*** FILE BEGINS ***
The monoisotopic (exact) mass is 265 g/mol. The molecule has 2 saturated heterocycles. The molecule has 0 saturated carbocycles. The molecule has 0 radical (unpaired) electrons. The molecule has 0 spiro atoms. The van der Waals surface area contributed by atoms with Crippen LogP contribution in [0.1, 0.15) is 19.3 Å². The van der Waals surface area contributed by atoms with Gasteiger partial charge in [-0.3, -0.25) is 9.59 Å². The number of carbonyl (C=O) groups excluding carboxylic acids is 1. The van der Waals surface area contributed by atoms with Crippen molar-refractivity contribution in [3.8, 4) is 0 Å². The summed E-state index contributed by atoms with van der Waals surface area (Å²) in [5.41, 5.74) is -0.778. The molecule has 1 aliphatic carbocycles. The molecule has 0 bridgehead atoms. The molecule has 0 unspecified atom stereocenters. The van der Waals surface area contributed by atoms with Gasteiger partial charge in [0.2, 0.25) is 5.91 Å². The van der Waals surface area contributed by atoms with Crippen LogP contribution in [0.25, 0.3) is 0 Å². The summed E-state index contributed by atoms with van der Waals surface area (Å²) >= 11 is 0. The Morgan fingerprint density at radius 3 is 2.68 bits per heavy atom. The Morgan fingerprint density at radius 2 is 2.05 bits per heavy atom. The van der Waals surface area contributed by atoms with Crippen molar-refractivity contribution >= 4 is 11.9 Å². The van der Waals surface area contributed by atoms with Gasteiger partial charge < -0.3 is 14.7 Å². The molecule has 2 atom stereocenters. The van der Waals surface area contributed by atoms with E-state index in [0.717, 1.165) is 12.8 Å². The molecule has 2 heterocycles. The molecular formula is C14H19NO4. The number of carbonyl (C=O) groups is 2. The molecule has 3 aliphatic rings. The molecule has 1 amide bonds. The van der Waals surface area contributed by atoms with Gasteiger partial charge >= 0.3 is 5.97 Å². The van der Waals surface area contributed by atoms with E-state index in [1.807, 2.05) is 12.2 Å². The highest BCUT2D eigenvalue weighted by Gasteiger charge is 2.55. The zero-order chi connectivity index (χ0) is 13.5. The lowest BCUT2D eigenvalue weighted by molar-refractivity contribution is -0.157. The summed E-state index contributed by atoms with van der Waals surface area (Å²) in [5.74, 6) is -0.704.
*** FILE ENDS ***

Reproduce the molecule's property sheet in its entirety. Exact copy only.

The monoisotopic (exact) mass is 265 g/mol. The molecule has 2 saturated heterocycles. The molecule has 0 saturated carbocycles. The molecule has 0 radical (unpaired) electrons. The molecule has 0 spiro atoms. The van der Waals surface area contributed by atoms with Crippen LogP contribution in [0.1, 0.15) is 19.3 Å². The van der Waals surface area contributed by atoms with Gasteiger partial charge in [-0.3, -0.25) is 9.59 Å². The number of carbonyl (C=O) groups excluding carboxylic acids is 1. The van der Waals surface area contributed by atoms with Crippen molar-refractivity contribution in [3.8, 4) is 0 Å². The summed E-state index contributed by atoms with van der Waals surface area (Å²) in [5.41, 5.74) is -0.778. The molecule has 1 aliphatic carbocycles. The molecule has 0 bridgehead atoms. The molecule has 0 unspecified atom stereocenters. The van der Waals surface area contributed by atoms with Gasteiger partial charge in [0.2, 0.25) is 5.91 Å². The van der Waals surface area contributed by atoms with Crippen LogP contribution in [0.25, 0.3) is 0 Å². The summed E-state index contributed by atoms with van der Waals surface area (Å²) >= 11 is 0. The Morgan fingerprint density at radius 3 is 2.68 bits per heavy atom. The Morgan fingerprint density at radius 2 is 2.05 bits per heavy atom. The van der Waals surface area contributed by atoms with Crippen molar-refractivity contribution >= 4 is 11.9 Å². The van der Waals surface area contributed by atoms with Gasteiger partial charge < -0.3 is 14.7 Å². The molecule has 2 atom stereocenters. The van der Waals surface area contributed by atoms with E-state index in [0.717, 1.165) is 12.8 Å². The molecule has 2 heterocycles. The molecular formula is C14H19NO4. The number of carbonyl (C=O) groups is 2. The molecule has 3 aliphatic rings. The molecule has 1 amide bonds. The van der Waals surface area contributed by atoms with Gasteiger partial charge >= 0.3 is 5.97 Å². The van der Waals surface area contributed by atoms with E-state index in [1.807, 2.05) is 12.2 Å². The highest BCUT2D eigenvalue weighted by Gasteiger charge is 2.55. The zero-order chi connectivity index (χ0) is 13.5. The lowest BCUT2D eigenvalue weighted by molar-refractivity contribution is -0.157. The summed E-state index contributed by atoms with van der Waals surface area (Å²) in [5.74, 6) is -0.704.